This summer has been one of the best in memory for wild sunflowers blooming in Northern Arizona’s meadows and mountains.
Every time I go out, my camera insists on capturing more perspectives, and each time I post one I’m encouraged by audience response to take more. So thanks, everyone, for enabling my camera’s sunflower addiction!
Here’s my latest “Down to Earth” terrestrial Fine Art Metal Print,“Mountain Sunflowers,” photographed at Kachina Wetlands south of Flagstaff, Arizona.
This summer has been one of the best in memory for wild sunflowers blooming in the meadows and mountains of Northern Arizona. Just the other day I captured this image of the San Francisco Peaks framed by sunflowers at Kachina Wetlands.
“Sphinx Moth with Thistles,” (right) for their silent auction, and yes, more “Sunflowers!” (left) for their live auction. Coincidentally both of these were shot in previous years at Kachina Wetlands. Best of success to ANCA at their fundraiser!
And here’s my latest “Down to Earth” terrestrial Fine Art Metal Print, “Sunset Lenticulars,” photographed at Kachina Wetlands south of Flagstaff, Arizona.
Lens-shaped “lenticular clouds” commonly form downwind of mountains—in this case, Arizona’s San Francisco Peaks—during periods of strong winds aloft. See all my latest “Down to Earth” terrestrial Fine Art Metal Prints.
Restricted airspace is something we pilots study and then studiously avoid.
Fortunately, it’s limited enough in most places to easily bypass. But here in the Intermountain West, huge swaths of the stuff can dictate 100-mile detours.
Jean and I regularly experience this flying from Flagstaff to Alamogordo, New Mexico to visit family. To bypass 135 miles of restricted airspace encompassing White Sands Missile Range, we must steer east past Socorro and then 90 miles south, or southeast to El Paso and turn north.
Normally we take the shorter northern route. But when weather recently shrouded northern New Mexico, we launched via El Paso.
En route, we reflected on restricted-airspace lessons we’ve learned…
Earning your wings requires hand-eye coordination, but instrument flying (IFR) is a brain game.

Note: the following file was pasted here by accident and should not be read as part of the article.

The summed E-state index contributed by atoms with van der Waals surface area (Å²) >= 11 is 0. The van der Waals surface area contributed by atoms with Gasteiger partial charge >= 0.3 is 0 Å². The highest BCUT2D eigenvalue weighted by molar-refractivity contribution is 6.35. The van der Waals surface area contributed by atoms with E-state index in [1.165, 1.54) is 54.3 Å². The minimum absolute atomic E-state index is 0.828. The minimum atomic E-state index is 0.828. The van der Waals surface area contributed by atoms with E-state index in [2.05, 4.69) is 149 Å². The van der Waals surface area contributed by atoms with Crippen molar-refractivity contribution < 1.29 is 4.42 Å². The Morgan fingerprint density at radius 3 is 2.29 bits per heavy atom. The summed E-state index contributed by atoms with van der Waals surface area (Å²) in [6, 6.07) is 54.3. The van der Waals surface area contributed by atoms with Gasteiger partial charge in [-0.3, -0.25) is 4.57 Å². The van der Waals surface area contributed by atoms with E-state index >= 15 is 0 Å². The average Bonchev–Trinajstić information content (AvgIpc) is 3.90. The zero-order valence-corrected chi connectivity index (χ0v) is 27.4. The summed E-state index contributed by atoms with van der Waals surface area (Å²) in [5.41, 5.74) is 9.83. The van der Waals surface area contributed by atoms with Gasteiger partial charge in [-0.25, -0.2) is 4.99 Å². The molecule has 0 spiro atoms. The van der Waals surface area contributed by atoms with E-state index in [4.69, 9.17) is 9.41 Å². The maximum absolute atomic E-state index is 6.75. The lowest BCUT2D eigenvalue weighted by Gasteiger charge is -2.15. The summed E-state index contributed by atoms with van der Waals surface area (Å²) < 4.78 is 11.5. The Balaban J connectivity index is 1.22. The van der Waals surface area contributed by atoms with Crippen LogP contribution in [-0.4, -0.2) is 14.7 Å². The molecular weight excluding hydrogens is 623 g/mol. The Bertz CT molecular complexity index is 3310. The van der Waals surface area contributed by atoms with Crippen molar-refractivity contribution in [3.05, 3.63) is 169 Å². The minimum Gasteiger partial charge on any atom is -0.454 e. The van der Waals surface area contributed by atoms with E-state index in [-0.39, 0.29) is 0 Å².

Yes, mastering flight by tiny needles is tough, but navigation, holds, and approaches are exciting and fun. And while IFR may be the hardest rating, it’s also the most safety-enhancing, rewarding, and practical. When I earned my cloud wings forty years ago this month, my flight-completion rate doubled overnight to over 90%.
Instrument flying, of course, gets you where you’re going without sight of the ground, and “instrument approaches” deliver you safely to landing.
As with VFR cross-countries, instrument flight plans are crafted around checkpoints, but using predefined fixes from an IFR chart. These days, thanks to GPS and moving maps, we can fly great distances and shoot programmed instrument approaches almost as readily as by looking out the window.
Wow! Five years have already passed since my first solo “Views from the Flying Carpet” photography exhibition.
Thank you, friend, fellow pilot, and Master Printer Richard Jackson (above left) for starting me down this path, and former Northern Arizona University College of Arts & Letters Dean Michael Vincent for inviting this first solo exhibition that led to numerous others.
Both calendar sizes feature exceptional image quality suitable for framing!
Note that because these photographs represent my most popular images to date, all have appeared in previous-year calendars.